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Saturday, September 14, 2013

LiDAR Finds New Passage Mound

A passage tomb was found in an important area with related passage tombs.

In a first for Ireland, the newly discovered passage tomb was found without digging, using a technique known as LiDAR.

LiDAR uses laser light to reflect or backscatter from the surface of the earth. Using the extremely precise measurements of distance, very high resolution, detailed images can be created. The name LiDAR comes from combining the words "light" and "radar." The images look to me as if the sun were setting at just the right angle to light the bumps and ripples of the earth from the side.

Passage tombs are large mounds with stone covered straight passageways which are aligned with celestial events such as the sunrise on one of the solstices. Many have ping etched large stones with fascinating designs or white rocks whose source is many miles away. The exact function of these mounds is a mystery, but they required a tremendous investment of time by a large number of people when Ireland was occupied by hunter-gatherer people fairly sparsely dispersed.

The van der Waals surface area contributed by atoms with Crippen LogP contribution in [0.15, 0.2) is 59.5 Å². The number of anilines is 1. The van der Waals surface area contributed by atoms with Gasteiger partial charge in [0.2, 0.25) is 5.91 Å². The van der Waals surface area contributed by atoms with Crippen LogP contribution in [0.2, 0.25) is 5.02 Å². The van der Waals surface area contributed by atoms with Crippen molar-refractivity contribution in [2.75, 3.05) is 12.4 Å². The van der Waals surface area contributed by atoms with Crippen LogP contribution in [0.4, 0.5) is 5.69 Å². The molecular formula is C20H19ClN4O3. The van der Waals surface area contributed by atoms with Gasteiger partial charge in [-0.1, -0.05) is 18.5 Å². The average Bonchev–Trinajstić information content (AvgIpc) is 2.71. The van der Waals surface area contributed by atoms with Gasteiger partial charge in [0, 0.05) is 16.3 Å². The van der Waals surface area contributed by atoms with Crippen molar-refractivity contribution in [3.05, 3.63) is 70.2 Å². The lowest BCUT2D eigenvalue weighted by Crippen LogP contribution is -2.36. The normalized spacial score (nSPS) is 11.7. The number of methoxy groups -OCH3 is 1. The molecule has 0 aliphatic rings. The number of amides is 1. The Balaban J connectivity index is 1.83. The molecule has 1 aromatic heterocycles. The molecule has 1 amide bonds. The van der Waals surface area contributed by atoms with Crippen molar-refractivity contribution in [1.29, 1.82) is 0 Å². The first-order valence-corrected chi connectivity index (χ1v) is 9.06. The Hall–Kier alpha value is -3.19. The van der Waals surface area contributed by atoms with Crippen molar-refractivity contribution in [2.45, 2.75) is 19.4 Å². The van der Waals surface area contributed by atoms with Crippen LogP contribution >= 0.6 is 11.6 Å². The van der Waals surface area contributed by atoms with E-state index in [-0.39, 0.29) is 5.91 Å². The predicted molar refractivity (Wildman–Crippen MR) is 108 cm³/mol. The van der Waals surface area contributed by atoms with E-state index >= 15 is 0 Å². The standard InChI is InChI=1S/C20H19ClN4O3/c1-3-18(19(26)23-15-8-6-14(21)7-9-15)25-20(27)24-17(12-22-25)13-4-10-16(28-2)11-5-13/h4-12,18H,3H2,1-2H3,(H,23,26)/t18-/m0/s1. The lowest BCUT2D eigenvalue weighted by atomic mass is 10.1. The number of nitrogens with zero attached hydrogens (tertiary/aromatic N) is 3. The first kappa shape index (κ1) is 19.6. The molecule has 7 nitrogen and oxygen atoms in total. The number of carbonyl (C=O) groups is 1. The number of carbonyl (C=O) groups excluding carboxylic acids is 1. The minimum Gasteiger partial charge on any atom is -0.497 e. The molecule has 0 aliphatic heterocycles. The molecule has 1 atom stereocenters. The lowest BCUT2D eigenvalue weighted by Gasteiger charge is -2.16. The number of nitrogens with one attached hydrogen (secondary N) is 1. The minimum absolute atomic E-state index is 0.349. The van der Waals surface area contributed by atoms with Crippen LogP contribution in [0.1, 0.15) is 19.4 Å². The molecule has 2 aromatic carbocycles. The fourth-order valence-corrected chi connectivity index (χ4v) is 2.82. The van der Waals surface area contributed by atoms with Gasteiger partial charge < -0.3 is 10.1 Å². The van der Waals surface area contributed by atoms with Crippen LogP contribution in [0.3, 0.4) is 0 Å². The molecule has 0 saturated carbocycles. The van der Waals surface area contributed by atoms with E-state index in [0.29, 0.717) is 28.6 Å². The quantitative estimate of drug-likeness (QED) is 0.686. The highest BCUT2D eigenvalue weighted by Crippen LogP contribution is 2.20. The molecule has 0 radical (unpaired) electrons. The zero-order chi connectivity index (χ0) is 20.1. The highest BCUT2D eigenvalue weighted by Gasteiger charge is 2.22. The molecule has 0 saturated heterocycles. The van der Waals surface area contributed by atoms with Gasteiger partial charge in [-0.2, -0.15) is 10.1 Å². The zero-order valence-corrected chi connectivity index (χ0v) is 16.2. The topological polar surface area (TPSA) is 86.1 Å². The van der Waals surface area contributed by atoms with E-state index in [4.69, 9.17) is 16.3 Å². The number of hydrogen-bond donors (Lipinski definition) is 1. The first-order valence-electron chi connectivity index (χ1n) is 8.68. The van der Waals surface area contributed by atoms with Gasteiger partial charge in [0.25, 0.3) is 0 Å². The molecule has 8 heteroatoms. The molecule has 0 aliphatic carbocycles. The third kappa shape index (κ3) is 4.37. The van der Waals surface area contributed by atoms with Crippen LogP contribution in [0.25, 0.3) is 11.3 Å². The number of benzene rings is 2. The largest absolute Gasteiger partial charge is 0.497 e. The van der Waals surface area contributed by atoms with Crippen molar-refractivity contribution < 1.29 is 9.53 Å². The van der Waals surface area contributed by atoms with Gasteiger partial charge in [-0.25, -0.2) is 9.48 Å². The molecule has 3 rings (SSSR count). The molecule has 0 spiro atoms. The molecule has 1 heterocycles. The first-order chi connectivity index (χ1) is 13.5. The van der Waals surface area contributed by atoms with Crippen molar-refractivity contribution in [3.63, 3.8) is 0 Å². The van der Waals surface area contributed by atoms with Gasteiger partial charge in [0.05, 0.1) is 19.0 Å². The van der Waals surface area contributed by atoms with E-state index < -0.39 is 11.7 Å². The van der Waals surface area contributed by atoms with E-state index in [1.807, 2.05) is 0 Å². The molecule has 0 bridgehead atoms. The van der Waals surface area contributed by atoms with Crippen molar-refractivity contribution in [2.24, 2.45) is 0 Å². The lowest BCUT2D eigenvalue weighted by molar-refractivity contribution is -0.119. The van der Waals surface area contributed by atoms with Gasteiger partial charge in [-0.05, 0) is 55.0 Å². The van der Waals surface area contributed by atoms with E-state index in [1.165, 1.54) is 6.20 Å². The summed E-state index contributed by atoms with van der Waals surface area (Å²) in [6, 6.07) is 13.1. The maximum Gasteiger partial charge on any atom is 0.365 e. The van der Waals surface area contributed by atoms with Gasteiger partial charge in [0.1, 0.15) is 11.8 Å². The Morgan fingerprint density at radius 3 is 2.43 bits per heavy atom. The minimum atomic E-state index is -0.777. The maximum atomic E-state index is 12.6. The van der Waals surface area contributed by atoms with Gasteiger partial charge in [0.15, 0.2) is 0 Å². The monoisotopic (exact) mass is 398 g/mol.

This new site is being cited as evidence that the Brú na Bóinne UNESCO World Heritage Site is a larger complex. This makes the proposed bypass on the N2 road even more controversial.

Impact of New Discovery on N2 Bypass

Newly Discovered Passage Tomb at Newgrange

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